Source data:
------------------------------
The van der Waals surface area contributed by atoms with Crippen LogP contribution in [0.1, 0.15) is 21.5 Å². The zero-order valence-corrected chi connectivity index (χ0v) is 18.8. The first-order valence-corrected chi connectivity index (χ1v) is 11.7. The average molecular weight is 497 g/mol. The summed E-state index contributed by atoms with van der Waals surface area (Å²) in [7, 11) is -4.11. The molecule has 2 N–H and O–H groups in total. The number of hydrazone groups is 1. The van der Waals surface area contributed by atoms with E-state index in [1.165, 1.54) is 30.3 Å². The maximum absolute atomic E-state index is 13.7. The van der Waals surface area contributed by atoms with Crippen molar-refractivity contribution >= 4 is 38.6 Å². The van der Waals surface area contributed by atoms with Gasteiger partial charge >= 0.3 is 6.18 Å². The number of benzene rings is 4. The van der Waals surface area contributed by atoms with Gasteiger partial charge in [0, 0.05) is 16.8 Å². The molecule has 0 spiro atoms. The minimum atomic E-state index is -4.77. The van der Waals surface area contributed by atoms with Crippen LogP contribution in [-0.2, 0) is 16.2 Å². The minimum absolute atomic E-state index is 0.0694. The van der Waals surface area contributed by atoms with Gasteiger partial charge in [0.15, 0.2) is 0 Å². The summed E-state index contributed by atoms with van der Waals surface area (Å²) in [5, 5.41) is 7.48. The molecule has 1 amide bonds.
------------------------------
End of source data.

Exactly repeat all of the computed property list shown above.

The van der Waals surface area contributed by atoms with Crippen LogP contribution in [0.1, 0.15) is 21.5 Å². The zero-order valence-corrected chi connectivity index (χ0v) is 18.8. The first-order valence-corrected chi connectivity index (χ1v) is 11.7. The average molecular weight is 497 g/mol. The summed E-state index contributed by atoms with van der Waals surface area (Å²) in [7, 11) is -4.11. The molecule has 2 N–H and O–H groups in total. The number of hydrazone groups is 1. The van der Waals surface area contributed by atoms with E-state index in [1.165, 1.54) is 30.3 Å². The maximum absolute atomic E-state index is 13.7. The van der Waals surface area contributed by atoms with Crippen molar-refractivity contribution >= 4 is 38.6 Å². The van der Waals surface area contributed by atoms with Gasteiger partial charge >= 0.3 is 6.18 Å². The number of benzene rings is 4. The van der Waals surface area contributed by atoms with Gasteiger partial charge in [0, 0.05) is 16.8 Å². The molecule has 0 spiro atoms. The minimum atomic E-state index is -4.77. The van der Waals surface area contributed by atoms with Crippen LogP contribution in [-0.2, 0) is 16.2 Å². The minimum absolute atomic E-state index is 0.0694. The van der Waals surface area contributed by atoms with Gasteiger partial charge in [0.15, 0.2) is 0 Å². The summed E-state index contributed by atoms with van der Waals surface area (Å²) in [5, 5.41) is 7.48. The molecule has 1 amide bonds.